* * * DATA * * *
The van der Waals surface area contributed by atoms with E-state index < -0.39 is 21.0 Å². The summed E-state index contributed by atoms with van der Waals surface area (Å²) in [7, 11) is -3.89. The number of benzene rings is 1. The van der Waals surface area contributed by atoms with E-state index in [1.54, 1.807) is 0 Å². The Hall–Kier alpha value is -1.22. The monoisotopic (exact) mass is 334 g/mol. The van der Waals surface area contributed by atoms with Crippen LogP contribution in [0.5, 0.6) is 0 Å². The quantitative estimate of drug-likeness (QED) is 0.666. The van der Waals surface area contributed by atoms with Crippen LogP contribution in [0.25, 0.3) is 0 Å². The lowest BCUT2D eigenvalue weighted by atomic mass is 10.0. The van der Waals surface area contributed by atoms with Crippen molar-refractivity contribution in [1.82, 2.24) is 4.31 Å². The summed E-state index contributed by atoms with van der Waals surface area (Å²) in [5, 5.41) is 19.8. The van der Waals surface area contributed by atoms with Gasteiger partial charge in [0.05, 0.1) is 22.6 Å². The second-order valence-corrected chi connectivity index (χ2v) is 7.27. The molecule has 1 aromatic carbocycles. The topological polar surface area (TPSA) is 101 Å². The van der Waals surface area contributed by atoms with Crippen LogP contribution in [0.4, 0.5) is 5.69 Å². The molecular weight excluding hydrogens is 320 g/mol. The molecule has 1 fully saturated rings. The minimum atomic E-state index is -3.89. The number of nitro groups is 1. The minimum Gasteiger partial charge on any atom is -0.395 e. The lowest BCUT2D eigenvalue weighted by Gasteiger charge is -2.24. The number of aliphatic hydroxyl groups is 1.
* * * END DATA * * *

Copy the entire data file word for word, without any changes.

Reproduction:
The van der Waals surface area contributed by atoms with E-state index < -0.39 is 21.0 Å². The summed E-state index contributed by atoms with van der Waals surface area (Å²) in [7, 11) is -3.89. The number of benzene rings is 1. The van der Waals surface area contributed by atoms with E-state index in [1.54, 1.807) is 0 Å². The Hall–Kier alpha value is -1.22. The monoisotopic (exact) mass is 334 g/mol. The van der Waals surface area contributed by atoms with Crippen LogP contribution in [0.5, 0.6) is 0 Å². The quantitative estimate of drug-likeness (QED) is 0.666. The van der Waals surface area contributed by atoms with Crippen LogP contribution in [0.25, 0.3) is 0 Å². The lowest BCUT2D eigenvalue weighted by atomic mass is 10.0. The van der Waals surface area contributed by atoms with Crippen molar-refractivity contribution in [1.82, 2.24) is 4.31 Å². The summed E-state index contributed by atoms with van der Waals surface area (Å²) in [5, 5.41) is 19.8. The van der Waals surface area contributed by atoms with Gasteiger partial charge in [0.05, 0.1) is 22.6 Å². The second-order valence-corrected chi connectivity index (χ2v) is 7.27. The molecule has 1 aromatic carbocycles. The topological polar surface area (TPSA) is 101 Å². The van der Waals surface area contributed by atoms with Crippen LogP contribution in [0.4, 0.5) is 5.69 Å². The molecular weight excluding hydrogens is 320 g/mol. The molecule has 1 fully saturated rings. The minimum atomic E-state index is -3.89. The number of nitro groups is 1. The minimum Gasteiger partial charge on any atom is -0.395 e. The lowest BCUT2D eigenvalue weighted by Gasteiger charge is -2.24. The number of aliphatic hydroxyl groups is 1.